Hyperemesis Gravidarum

Hyperemesis Gravidarum is when morning sickness in pregnancy is no longer a simple ailment but instead in recognized as a serious condition that could effect the health of the mother and child.

Hyperemesis Gravidarum

Some women can find pregnancy vomiting so severe ( up to 20 times a day) that they are not able to retain any food or liquid at all and this can go on for weeks, not days. Hyperemesis can start at any stage of your pregnancy although its usually around 4 weeks and can last up to 20 weeks or, for some women, throughout their entire gestation.

Sometimes it can make you lose between 5-25% of your total body fat within the first trimester, slight weight loss has no immediate detrimental effect on the baby but severe weight loss can cause fetal growth problems and seriously effect the mother’s health, possibly leading to further problems later in pregnancy.

So if you find that you are losing a lot of weight instead of gaining it and you are possibly suffering from this severe form of morning sickness then it is likely you would have to be admitted to hospital and placed on an IV drip in order to receive and replenish your necessary fluids, glucose and minerals to help rehydrate you and stop making you feel so weak and ill.

If it is suggested that you do not need to be hospitalized then your GP may prescribe some form of anti-sickness medication called antiemetics. Doctors, however, are extremely careful about what they prescribe to pregnant women to combat nausea. Only take any kind of anti-sickness medication if it has been prescribed to you and don’t purchase any over the counter combatants.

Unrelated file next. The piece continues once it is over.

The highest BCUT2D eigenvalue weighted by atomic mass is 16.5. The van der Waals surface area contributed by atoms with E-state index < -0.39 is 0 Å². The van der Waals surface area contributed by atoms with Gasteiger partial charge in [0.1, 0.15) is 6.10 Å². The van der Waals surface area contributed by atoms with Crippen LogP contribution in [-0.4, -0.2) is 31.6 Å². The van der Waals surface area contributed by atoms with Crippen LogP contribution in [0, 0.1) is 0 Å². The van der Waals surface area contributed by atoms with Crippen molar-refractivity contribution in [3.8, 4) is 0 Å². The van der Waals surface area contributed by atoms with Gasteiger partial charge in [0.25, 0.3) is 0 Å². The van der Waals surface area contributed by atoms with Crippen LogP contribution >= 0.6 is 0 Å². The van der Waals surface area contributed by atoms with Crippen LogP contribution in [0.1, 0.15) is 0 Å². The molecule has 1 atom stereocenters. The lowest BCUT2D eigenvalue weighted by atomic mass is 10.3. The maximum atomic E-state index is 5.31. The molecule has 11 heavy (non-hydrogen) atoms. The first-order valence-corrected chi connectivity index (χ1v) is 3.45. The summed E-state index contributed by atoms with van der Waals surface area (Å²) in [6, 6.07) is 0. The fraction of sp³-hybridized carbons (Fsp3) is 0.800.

It is also known that urinary tract infections can be the cause of extra nausea, vomiting and tiredness so a test by your GP will be able to ascertain what the cause of the problem may be.

Another possible cause of hyperemesis gravidarum are raised levels of ketones in your urine which can be detected during a routine antenatal health check. Along with tests for urinary tract infections, they will also test for ketones and if high levels of these are discovered then it is a classic sign that diabetes is established and urgent hospital treatment will be required. One of the rare side effects of raised ketones is severe vomiting.

Fortunately, Hyperemesis Gravidarum only usually effects around 1 in 200-500 pregnancies. Remember, though, that vomiting is a fairly normal ailment during early pregnancy, however, if you feel it is more severe than necessary then simply consult your GP who will always provide you with the best advice to suit you and your pregnancy.

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